Wednesday, April 16, 2008

Friendly Fire or Faithful Wounds?

Phil Johnson (from now on, I'll call him Phil), Pyromaniac, has completed a blog series on “contextualization.” To read what I'm talking about so this makes some kind of sense, go here and start reading from the bottom for the first post; to read the comment threads click on the dates; to comment on Pyromaniacs you have to have a Blogger/Google login (but you can read the blog and the comments without registering and you can comment here without registering, though it would be kind if you did so).

I want to comment on the series and its motivations and its implications. I waited until the series was complete before starting — it wasn't intentional, but it turned out to be better, since I've now followed Phil's entire train of thought.

There is an interesting difference between the text of the series proper and the comment threads — including Phil's own comments — that ensued. Please understand that I do not believe for a second Phil has any personal animosity in this; his concern is and ever was for the Gospel.

  1. The motivation: I surmise from the timing that Phil started this series as a result of a sermon (about an hour long) and a speech (about an hour and a half long) given by Mark Driscoll (I'll call him Mark from now on), both freely available for download or in the Mars Hill podcast, founding pastor and usual preacher at Mars Hill Church in Seattle (not to be confused with that other Mars Hill). If you only have time for one, pick the speech. In both, Mark makes much of the word “contextualization,” by which he means translating the Gospel into terms that are understandable in the culture in which it is being proclaimed.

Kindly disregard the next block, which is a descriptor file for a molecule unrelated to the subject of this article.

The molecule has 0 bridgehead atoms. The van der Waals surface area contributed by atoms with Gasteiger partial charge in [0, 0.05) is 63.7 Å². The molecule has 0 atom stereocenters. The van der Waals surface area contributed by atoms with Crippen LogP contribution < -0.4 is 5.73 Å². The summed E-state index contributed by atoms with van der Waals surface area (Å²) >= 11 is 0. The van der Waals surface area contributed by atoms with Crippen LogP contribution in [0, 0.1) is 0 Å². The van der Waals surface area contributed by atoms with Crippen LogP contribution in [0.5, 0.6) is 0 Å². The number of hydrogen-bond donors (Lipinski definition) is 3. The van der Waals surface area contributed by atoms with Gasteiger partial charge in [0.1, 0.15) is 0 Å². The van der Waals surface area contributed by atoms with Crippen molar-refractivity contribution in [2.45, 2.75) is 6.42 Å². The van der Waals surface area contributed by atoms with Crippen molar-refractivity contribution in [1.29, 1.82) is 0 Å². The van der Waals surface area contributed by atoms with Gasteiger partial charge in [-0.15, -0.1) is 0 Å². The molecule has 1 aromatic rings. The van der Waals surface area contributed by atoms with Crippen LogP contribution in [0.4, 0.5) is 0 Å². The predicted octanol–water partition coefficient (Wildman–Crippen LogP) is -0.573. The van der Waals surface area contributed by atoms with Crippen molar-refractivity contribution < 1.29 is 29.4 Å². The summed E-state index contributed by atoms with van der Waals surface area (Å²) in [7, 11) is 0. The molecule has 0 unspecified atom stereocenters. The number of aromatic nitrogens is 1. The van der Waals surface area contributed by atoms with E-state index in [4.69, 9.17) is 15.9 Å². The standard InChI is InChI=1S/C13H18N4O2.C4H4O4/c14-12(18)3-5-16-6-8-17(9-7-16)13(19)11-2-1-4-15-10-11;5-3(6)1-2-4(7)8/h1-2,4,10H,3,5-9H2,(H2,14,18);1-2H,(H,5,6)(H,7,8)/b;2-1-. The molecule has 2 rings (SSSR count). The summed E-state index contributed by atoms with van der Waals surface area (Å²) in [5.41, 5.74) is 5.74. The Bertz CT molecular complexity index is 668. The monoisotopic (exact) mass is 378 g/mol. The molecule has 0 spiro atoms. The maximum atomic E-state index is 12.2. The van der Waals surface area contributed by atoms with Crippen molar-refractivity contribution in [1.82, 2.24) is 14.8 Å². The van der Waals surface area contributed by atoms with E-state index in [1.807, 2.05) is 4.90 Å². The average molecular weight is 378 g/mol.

2. The problem: As Phil sees it, some have bent “contextualization” in a church planting context or missionary context into a shape that means “syncretism,” the adopting of pagan practices and beliefs as Christian. There are some for whom this is undeniably true, e.g., Doug Pagett or Rob Bell.
  3. The implication (or the inference Phil seems to want us to draw): Mark should be avoided because he uses a word others use to mean something different. Further, since Mark's church participates in “worldly practices” as a church (this is the subject of previous blog posts and/or comments), even his detailed declarations of orthodoxy (right Biblical belief) are suspect.
  4. The method: Phil begins the discussion by deconstructing (!) the word “contextualize”.
  5. More method: Phil disputes the claim by the postmoderns that Paul the apostle in Acts 17 “affirmed” the culture in Athens in any way. Rather, Paul's strategy was to declare the Gospel as a contradiction of their culture and beliefs by “[unpacking] the meaning of Christ's death and resurrection and proclaim it with clarity”.


  1. There are several things Phil is right about.
    1. Phil rightly protests the fact that the definition of “contextualize” is in general difficult to pin down.
    2. Deconstruction can be a useful tool in “tearing down strongholds” of unbelief.